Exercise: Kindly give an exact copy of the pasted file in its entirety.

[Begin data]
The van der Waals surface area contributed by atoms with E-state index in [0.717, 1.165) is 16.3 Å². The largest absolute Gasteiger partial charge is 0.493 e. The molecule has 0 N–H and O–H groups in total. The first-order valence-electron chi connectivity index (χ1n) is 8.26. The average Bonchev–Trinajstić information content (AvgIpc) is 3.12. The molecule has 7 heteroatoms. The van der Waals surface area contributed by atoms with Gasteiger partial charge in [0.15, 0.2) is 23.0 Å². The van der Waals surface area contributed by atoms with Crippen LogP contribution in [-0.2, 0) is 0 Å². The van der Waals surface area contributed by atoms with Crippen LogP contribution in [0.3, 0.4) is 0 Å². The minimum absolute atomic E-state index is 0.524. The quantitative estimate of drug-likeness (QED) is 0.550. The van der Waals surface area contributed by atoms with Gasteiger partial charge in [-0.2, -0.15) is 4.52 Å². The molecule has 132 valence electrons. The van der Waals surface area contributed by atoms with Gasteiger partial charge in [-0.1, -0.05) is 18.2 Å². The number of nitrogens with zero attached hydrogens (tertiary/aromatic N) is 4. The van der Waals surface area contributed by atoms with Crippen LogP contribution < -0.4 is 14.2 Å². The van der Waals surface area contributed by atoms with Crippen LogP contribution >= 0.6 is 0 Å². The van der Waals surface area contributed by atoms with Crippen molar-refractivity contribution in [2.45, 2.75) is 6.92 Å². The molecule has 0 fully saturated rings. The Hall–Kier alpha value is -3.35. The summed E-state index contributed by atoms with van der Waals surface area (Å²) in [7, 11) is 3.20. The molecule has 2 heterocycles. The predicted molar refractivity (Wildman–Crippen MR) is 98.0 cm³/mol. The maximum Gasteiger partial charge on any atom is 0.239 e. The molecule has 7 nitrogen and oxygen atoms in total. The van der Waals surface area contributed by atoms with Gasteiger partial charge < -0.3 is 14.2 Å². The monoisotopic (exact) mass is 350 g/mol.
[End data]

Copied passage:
The van der Waals surface area contributed by atoms with E-state index in [0.717, 1.165) is 16.3 Å². The largest absolute Gasteiger partial charge is 0.493 e. The molecule has 0 N–H and O–H groups in total. The first-order valence-electron chi connectivity index (χ1n) is 8.26. The average Bonchev–Trinajstić information content (AvgIpc) is 3.12. The molecule has 7 heteroatoms. The van der Waals surface area contributed by atoms with Gasteiger partial charge in [0.15, 0.2) is 23.0 Å². The van der Waals surface area contributed by atoms with Crippen LogP contribution in [-0.2, 0) is 0 Å². The van der Waals surface area contributed by atoms with Crippen LogP contribution in [0.3, 0.4) is 0 Å². The minimum absolute atomic E-state index is 0.524. The quantitative estimate of drug-likeness (QED) is 0.550. The van der Waals surface area contributed by atoms with Gasteiger partial charge in [-0.2, -0.15) is 4.52 Å². The molecule has 132 valence electrons. The van der Waals surface area contributed by atoms with Gasteiger partial charge in [-0.1, -0.05) is 18.2 Å². The number of nitrogens with zero attached hydrogens (tertiary/aromatic N) is 4. The van der Waals surface area contributed by atoms with Crippen LogP contribution < -0.4 is 14.2 Å². The van der Waals surface area contributed by atoms with Crippen LogP contribution >= 0.6 is 0 Å². The van der Waals surface area contributed by atoms with Crippen molar-refractivity contribution in [2.45, 2.75) is 6.92 Å². The molecule has 0 fully saturated rings. The Hall–Kier alpha value is -3.35. The summed E-state index contributed by atoms with van der Waals surface area (Å²) in [7, 11) is 3.20. The molecule has 2 heterocycles. The predicted molar refractivity (Wildman–Crippen MR) is 98.0 cm³/mol. The maximum Gasteiger partial charge on any atom is 0.239 e. The molecule has 7 nitrogen and oxygen atoms in total. The van der Waals surface area contributed by atoms with Gasteiger partial charge < -0.3 is 14.2 Å². The monoisotopic (exact) mass is 350 g/mol.